The installations will be illuminated in conjunction with National Night Out events across 10 city neighborhoods, starting with a celebration at 4:30 p.m. at Mobile Suspension downtown in Denny’s Plaza, 203 E. Main St. Composed of five curtains of semi-transparent acrylic panes – nearly 7,000 in total – Mobile Suspension (pictured above) is the result of Redl’s creative design and the collective efforts of residents and police officers who volunteered to assemble the large-scale installation. During the day, sunlight will shine through the mobile, casting colors onto the ground like stained glass. At night, LED lights provided by Hubbell Lighting Inc. in Greenville, S.C. will illuminate the mobile from below.
The Oct. 4 event will feature music, food and comments from Spartanburg Mayor Junie White; Jennifer Evins, CEO of the Chapman Cultural Center; Spartanburg Police Chief Alonzo Thompson and neighborhood residents, who will talk about the year-long effort to revitalize the city through art. The illumination of each installation will coincide with a neighborhood celebration at the site, ending with a grand finale at 8:30 p.m. at Glow at the Edward Via College of Osteopathic Medicine, 350 Howard St., Spartanburg, S.C. See below for a schedule of the Oct. 4 celebration.
“By bringing site-specific art into Spartanburg neighborhoods where residents may feel isolated from traditional cultural assets, this project is already fostering greater understanding of both the artistic process and the transformative impact of public art,” said Jennifer Evins, president and CEO of the Chapman Cultural Center. “We are eliminating barriers as residents become part of the artistic process and help translate ideas into works of art.”
In 2015, the City of Spartanburg was selected as one of four communities to participate in the Bloomberg Philanthropies Public Art Challenge, a new program to support temporary public art projects that celebrate creativity, enhance urban identity, encourage public-private partnerships, and drive economic development. The temporary art project, funded by $1 million from Bloomberg Philanthropies, with supplemental funding provided by regional institutions, corporations, foundations and private donors, is a partnership among Redl, the Chapman Cultural Center, the City of Spartanburg and civic leadership.
Redl, whose art installations have illuminated spaces worldwide, has been working with neighborhood residents and community leaders for more than a year to bring the project to life. The artist said each installation is tailored to its environment and that the scale, medium and design vary significantly, ranging from workshop-based video and smaller light installations to large-scale illuminations of two smokestacks.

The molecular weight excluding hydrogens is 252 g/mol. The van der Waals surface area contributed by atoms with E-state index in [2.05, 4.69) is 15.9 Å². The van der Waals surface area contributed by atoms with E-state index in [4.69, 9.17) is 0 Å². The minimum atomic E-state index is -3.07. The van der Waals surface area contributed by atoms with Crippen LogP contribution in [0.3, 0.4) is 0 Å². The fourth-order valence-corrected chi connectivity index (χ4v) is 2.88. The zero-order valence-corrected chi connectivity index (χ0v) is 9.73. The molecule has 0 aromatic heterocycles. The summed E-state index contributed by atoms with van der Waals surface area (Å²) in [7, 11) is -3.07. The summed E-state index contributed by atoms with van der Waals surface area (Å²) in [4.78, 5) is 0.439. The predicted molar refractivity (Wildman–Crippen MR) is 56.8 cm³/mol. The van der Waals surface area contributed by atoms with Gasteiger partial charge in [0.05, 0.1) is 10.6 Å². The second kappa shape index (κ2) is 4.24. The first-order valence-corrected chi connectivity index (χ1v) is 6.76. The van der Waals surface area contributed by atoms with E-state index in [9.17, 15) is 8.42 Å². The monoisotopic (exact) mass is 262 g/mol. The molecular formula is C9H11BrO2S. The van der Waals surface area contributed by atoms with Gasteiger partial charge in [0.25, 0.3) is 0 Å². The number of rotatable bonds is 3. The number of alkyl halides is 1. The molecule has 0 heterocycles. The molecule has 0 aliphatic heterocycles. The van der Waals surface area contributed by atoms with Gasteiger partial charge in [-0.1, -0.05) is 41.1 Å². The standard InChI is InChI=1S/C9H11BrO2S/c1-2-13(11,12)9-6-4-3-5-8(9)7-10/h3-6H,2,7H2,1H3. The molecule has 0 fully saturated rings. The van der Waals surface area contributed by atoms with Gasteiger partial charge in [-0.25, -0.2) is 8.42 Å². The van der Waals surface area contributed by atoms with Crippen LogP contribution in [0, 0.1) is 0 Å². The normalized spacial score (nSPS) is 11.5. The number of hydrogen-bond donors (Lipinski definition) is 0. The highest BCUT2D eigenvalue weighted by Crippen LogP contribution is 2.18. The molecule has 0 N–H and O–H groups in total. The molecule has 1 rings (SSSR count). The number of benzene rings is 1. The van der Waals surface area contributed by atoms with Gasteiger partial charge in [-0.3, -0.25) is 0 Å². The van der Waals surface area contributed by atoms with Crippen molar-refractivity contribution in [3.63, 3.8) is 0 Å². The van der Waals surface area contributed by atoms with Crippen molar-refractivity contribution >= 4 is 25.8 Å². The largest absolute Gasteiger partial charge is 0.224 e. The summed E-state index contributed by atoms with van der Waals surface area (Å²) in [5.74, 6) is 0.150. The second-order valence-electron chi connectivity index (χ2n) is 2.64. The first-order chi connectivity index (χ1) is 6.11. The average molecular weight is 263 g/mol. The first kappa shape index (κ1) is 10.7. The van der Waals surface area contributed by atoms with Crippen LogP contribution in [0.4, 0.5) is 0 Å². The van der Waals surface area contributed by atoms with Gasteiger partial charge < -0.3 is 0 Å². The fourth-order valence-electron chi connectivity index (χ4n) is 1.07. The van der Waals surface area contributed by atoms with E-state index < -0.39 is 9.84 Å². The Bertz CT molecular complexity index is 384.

“Different structures lead to different aesthetic explorations and community engagement possibilities,” Redl said. “Alternative structures lead to alternative results. Change is inevitable, and, through this process, we begin to see Spartanburg in a new light.”
Mayor White said the efforts of Redl and all of those across the community to bring Seeing Spartanburg in a New Light to life are already bearing fruit.
“The night of Oct. 4 is going to be a great night in the history of our community,” said Spartanburg Mayor Junie White. “Something special is happening in Spartanburg right now. Seeing Spartanburg in a New Light is symbolic of what is happening here, and I can’t wait to see the lights come on for everyone.”
Oct. 4 schedule of installations:
Mobile Suspension, Downtown Spartanburg
Denny’s Plaza, 203 E. Main St.
Lights On – 4:30-6 p.m. Oct. 4
Five multicolored mobile curtains float above the center lawn of Denny’s Plaza, located in the heart of Spartanburg’s Downtown Cultural District. Each curtain is 51 feet long and 12 feet high and consists of a woven pattern of translucent acrylic 4-inch by 4-inch squares. The installation was designed to create a dazzling visual experience that changes depending on the time of day, the viewer’s position, and weather conditions. The five shimmering curtains are made of multicolored acrylic squares installed in specific patterns designed by the artist. Community volunteers assembled the curtains over a one-month period using specially designed clips. The rectangular shape of the site gave Redl an opportunity to play with subtle variations within a grid. The artist is interested in creating unique visceral sensations for viewers, and Mobile Suspension offers a kaleidoscopic experience that is fresh with each new encounter.
River Poetry, Andrews Farm and Converse Heights
Cottonwood Trail, 1038 Woodburn Road
Lights On – 5:45 p.m.